The 19-year-old skater from London, Ont., missed the Grand Prix Final in Goyang City, South Korea, last month. She and her partner Scott Moir of Ilderton, Ont., could very well have won it. As world silver medalists, their routines may be the most riveting of any dance team in the world right now. It's just that nobody has seen them yet.
She's been back on the ice for only about five or six weeks, and with the Canadian figure-skating championships next week, Virtue realizes she has a lot of work to do. Will they be ready?
After some difficulty in diagnosing the problem, doctors finally said she had chronic external compartment syndrome, an overuse injury that is most commonly found in young athletes who are involved in endurance sports.
She had surgery on both of her legs in September to relieve growing pressure in her tissues and underwent physiotherapy, too.
Virtue felt pain in her shins last year that used to bother her only when she did compulsory dances. The pain never affected her performance. She had a break after the world championships, but when their training intensified, so did the pain and it took on a completely different form from what she had felt before: an aching, tight feeling. The pain began to hold her back from training. And they had been training intensely, she said.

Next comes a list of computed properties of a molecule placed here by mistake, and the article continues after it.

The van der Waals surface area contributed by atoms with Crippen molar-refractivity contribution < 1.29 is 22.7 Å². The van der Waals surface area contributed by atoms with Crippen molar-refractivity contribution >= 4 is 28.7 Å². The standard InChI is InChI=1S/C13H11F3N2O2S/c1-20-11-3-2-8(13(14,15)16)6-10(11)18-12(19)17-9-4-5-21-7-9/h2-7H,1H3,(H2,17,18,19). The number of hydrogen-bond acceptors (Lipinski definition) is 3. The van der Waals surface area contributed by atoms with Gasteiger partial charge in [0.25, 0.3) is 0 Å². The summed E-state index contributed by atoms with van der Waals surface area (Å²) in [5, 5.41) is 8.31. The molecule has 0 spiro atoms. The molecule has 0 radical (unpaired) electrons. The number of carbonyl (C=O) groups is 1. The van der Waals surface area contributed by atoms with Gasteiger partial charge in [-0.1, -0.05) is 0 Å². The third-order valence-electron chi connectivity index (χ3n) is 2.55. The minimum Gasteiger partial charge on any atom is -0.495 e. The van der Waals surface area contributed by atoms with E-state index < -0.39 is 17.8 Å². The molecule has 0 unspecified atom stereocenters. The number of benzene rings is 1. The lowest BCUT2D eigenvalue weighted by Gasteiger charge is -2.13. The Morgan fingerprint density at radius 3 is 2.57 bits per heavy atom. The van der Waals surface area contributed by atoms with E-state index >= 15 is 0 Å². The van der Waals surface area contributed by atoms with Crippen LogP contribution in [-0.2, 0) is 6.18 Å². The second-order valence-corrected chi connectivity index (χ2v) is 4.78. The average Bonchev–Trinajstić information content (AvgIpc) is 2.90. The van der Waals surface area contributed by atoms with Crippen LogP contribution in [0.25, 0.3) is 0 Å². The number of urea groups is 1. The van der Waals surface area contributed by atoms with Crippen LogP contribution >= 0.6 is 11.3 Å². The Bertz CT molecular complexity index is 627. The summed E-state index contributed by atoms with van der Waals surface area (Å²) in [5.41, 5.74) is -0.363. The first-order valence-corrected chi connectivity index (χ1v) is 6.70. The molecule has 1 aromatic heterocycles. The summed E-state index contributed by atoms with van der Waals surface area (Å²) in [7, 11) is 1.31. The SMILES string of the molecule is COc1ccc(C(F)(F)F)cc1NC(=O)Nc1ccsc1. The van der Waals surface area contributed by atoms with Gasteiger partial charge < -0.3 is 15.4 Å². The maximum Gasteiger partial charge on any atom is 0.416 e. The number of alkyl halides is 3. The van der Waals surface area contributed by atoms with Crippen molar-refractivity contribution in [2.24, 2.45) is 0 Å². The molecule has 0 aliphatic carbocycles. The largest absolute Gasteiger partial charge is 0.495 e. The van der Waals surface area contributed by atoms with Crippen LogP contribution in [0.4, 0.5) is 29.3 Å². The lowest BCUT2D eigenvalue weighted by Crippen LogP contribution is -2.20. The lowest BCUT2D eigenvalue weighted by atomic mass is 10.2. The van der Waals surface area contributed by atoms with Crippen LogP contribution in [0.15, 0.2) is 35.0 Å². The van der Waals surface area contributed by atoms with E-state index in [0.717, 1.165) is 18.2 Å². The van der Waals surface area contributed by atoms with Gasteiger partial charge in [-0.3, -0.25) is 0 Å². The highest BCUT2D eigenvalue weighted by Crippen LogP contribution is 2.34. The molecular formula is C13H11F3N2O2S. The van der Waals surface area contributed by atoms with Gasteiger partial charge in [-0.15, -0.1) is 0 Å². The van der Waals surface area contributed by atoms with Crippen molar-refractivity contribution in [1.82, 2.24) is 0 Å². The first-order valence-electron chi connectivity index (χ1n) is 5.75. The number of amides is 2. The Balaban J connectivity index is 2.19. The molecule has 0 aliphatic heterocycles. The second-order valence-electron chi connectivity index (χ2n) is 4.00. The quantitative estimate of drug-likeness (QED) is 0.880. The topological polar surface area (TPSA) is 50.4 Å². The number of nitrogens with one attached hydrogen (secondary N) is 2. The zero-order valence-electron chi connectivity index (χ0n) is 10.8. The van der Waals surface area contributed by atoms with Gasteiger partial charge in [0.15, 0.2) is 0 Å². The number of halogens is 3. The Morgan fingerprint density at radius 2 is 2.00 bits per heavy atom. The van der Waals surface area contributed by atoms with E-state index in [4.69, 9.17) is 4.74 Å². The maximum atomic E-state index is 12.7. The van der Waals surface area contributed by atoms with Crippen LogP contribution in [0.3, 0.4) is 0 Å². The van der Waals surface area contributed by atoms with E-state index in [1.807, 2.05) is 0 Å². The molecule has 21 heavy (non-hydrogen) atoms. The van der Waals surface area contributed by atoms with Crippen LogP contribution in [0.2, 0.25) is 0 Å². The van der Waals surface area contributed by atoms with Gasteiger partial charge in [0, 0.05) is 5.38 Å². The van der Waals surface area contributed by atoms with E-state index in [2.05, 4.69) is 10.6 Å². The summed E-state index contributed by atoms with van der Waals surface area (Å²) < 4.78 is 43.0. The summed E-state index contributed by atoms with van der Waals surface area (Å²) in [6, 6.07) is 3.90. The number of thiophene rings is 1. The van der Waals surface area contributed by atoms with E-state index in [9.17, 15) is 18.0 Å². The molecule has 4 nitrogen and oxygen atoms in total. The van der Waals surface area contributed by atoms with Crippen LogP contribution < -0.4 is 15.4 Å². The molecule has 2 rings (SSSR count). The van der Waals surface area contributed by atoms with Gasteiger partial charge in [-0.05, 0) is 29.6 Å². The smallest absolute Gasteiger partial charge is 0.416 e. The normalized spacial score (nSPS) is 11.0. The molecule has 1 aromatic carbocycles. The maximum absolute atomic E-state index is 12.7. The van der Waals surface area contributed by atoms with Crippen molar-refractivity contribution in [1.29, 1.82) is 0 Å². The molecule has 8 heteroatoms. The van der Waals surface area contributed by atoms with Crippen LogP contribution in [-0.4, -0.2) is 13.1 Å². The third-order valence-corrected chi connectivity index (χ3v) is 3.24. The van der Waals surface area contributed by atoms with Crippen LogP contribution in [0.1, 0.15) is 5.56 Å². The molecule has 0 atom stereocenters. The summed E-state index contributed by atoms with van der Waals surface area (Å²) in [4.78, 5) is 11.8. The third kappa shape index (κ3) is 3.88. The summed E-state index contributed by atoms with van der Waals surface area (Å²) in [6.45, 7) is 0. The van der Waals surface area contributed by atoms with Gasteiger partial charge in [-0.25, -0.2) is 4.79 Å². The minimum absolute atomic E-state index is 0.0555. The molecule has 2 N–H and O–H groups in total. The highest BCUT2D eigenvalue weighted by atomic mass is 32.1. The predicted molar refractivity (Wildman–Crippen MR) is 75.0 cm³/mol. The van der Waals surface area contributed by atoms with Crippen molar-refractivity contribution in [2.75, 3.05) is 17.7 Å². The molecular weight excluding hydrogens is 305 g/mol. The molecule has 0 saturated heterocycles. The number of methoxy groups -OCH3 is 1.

“It's more common than I thought it was,'' Virtue said of chronic external compartment syndrome. “So many factors go into it.''
Now Virtue has a plan for her comeback. “I have to be patient,'' she said. It's easy for skaters to get carried away when they train. “When I'm on the ice, I feel great,'' she said. Adrenaline takes over. She wants to go for it. Now she can't always.